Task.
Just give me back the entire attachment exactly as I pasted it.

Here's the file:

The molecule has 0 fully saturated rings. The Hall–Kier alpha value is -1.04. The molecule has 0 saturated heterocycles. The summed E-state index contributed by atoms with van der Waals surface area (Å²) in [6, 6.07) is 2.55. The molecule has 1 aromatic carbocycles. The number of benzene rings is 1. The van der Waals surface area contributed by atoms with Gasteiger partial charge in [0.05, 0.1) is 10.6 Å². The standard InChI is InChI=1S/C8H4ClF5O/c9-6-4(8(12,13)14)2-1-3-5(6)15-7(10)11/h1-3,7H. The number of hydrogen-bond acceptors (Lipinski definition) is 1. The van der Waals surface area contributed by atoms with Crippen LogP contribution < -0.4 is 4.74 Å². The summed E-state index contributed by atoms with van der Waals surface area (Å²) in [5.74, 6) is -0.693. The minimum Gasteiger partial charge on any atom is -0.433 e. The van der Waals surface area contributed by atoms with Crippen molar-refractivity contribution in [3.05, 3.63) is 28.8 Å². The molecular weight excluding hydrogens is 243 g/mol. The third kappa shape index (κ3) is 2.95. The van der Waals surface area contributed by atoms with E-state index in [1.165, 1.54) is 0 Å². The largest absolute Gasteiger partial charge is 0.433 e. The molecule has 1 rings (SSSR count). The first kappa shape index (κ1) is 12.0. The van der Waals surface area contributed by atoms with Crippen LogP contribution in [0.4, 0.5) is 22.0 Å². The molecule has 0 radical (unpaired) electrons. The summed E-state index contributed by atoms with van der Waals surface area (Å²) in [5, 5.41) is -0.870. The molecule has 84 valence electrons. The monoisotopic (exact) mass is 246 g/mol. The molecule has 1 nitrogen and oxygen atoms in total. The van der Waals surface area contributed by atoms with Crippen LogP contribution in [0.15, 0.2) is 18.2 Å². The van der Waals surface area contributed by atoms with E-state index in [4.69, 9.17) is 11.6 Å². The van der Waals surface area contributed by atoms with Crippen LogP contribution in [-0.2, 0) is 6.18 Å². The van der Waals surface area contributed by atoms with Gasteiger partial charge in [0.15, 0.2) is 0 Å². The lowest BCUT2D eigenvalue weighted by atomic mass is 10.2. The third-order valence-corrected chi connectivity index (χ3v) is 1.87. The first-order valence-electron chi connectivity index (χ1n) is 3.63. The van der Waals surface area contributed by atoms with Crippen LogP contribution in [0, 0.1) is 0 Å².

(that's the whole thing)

The molecule has 0 fully saturated rings. The Hall–Kier alpha value is -1.04. The molecule has 0 saturated heterocycles. The summed E-state index contributed by atoms with van der Waals surface area (Å²) in [6, 6.07) is 2.55. The molecule has 1 aromatic carbocycles. The number of benzene rings is 1. The van der Waals surface area contributed by atoms with Gasteiger partial charge in [0.05, 0.1) is 10.6 Å². The standard InChI is InChI=1S/C8H4ClF5O/c9-6-4(8(12,13)14)2-1-3-5(6)15-7(10)11/h1-3,7H. The number of hydrogen-bond acceptors (Lipinski definition) is 1. The van der Waals surface area contributed by atoms with Crippen LogP contribution < -0.4 is 4.74 Å². The summed E-state index contributed by atoms with van der Waals surface area (Å²) in [5.74, 6) is -0.693. The minimum Gasteiger partial charge on any atom is -0.433 e. The van der Waals surface area contributed by atoms with Crippen molar-refractivity contribution in [3.05, 3.63) is 28.8 Å². The molecular weight excluding hydrogens is 243 g/mol. The third kappa shape index (κ3) is 2.95. The van der Waals surface area contributed by atoms with E-state index in [1.165, 1.54) is 0 Å². The largest absolute Gasteiger partial charge is 0.433 e. The molecule has 1 rings (SSSR count). The first kappa shape index (κ1) is 12.0. The van der Waals surface area contributed by atoms with Crippen LogP contribution in [0.4, 0.5) is 22.0 Å². The molecule has 0 radical (unpaired) electrons. The summed E-state index contributed by atoms with van der Waals surface area (Å²) in [5, 5.41) is -0.870. The molecule has 84 valence electrons. The monoisotopic (exact) mass is 246 g/mol. The molecule has 1 nitrogen and oxygen atoms in total. The van der Waals surface area contributed by atoms with Crippen LogP contribution in [0.15, 0.2) is 18.2 Å². The van der Waals surface area contributed by atoms with E-state index in [4.69, 9.17) is 11.6 Å². The van der Waals surface area contributed by atoms with Crippen LogP contribution in [-0.2, 0) is 6.18 Å². The van der Waals surface area contributed by atoms with Gasteiger partial charge in [0.15, 0.2) is 0 Å². The lowest BCUT2D eigenvalue weighted by atomic mass is 10.2. The third-order valence-corrected chi connectivity index (χ3v) is 1.87. The first-order valence-electron chi connectivity index (χ1n) is 3.63. The van der Waals surface area contributed by atoms with Crippen LogP contribution in [0, 0.1) is 0 Å².